It has been a really long time since I have read any of the Seth Godin books , so picked up his latest book – “Poke the Box”. Books from Seth are usually filled with nuggets of wisdom culled out from marketers / entrepreneurs/purple cows that he comes across. To me, I love the way he writes; Straight to the point, no bullshitting, no nonsense and blends his message with anecdotes and interesting insights.
Firstly something about the man on the cover; Seth says
“The man in a hurry is an archetype, first discovered in the hieroglyphs of ancient Egypt. He’s you, the excited, optimistic experimenter who understands that risk is misunderstood and that forward motion is the key to success. “
The phrase “Poke the box”, represents hacking or action. In author’s words,
“How do computer programmers learn their art? Is there a step-by-step process that guarantees you’ll get good? All great programmers learn the same way. They poke the box. They code something and see what the computer does. They change it and see what the computer does. They repeat the process again and again until they figure out how the box works. The box might be a computer or it might be a market or it might be a customer or it might be your boss. It’s a puzzle, one that can be solved in only one way—by poking.”
The book’s central message is “Start Often and Ship Often”. This applies to ideas/books/ventures/products and it means that creativity has to crisscross with the marketplace often. There is no use writing a novel and perfecting it endlessly instead of shipping the rough draft. There is no use in building the perfect product instead of shipping the product in versions and making it better as time goes. This does not mean that you ship something half-baked. It only means that you have to ship often , to fail often , and to finally succeed. Shipping entails the risk of failure and unless a company/an individual/team is not prepared to fail, it will be in an endless loop of perfecting the product and living in an utopian world, thus missing the critical component required for any success- “Failing too often”.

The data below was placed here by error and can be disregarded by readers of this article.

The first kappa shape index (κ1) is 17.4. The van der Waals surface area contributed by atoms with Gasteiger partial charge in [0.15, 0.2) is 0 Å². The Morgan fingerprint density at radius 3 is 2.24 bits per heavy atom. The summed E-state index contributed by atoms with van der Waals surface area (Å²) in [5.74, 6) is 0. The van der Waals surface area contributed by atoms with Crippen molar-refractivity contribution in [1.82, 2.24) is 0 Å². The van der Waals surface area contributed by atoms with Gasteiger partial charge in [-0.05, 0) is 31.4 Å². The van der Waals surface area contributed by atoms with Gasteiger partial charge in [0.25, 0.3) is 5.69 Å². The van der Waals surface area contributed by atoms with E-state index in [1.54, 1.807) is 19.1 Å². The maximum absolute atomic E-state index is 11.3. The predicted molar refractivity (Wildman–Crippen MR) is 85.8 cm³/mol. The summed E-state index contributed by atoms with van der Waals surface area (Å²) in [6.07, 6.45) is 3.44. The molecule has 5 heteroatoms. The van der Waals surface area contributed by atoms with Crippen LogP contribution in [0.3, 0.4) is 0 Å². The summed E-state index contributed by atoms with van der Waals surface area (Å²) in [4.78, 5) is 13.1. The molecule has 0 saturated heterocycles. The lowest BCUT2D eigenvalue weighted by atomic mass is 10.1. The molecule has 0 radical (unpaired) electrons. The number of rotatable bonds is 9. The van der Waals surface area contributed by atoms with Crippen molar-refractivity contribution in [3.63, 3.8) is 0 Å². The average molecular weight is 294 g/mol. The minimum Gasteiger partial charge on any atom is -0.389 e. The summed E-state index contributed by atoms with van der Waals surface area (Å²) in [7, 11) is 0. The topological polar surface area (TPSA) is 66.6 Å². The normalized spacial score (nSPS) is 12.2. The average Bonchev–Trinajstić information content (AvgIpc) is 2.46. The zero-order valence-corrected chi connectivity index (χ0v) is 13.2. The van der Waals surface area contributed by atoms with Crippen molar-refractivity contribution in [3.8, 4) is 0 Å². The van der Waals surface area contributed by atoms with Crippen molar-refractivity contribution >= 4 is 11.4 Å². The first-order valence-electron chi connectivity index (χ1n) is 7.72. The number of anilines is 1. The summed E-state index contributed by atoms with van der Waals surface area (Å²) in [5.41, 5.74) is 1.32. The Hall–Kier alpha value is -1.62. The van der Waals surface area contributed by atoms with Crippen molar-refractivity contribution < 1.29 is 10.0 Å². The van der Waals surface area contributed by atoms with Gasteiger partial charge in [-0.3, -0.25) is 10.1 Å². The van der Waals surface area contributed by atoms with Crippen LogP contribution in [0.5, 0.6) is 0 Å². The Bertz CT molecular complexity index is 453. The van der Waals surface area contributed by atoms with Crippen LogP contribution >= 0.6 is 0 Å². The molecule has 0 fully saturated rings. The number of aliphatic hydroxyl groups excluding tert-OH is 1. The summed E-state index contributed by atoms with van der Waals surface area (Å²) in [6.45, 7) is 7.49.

To be an initiator/shipper you don’t need to have some grandiose context. Seth puts in beautifully
Outsized entrepreneurs are lionized daily. We’ve heard their names again and again—people (too often men) who started a business, started an organization, started a revolution. Good for them. But you don’t have to be Howard Schultz to be an initiator. People have come to the erroneous conclusion that if they’re not willing to start something separate, world-changing, and risky, they have no business starting anything. Somehow, we’ve fooled ourselves into believing that the project has to have a name, a building, and a stock ticker symbol to matter. In fact, people within organizations are perfectly situated to start something. The third person in the four-person inbound customer service team can do it. The receptionist can do it. The assistant foreman can do it. The spark I’m talking about is simple to describe, but easy to avoid.
There is another aspect to starting/poking the box, which is “finishing”. If you don’t ship the idea/product/art/whatever that you are doing to find the reaction from the market place, then you have failed.
“Starting as a way of life” is probably the only way to ensure that you fail often, you ship often , and in the process succeed.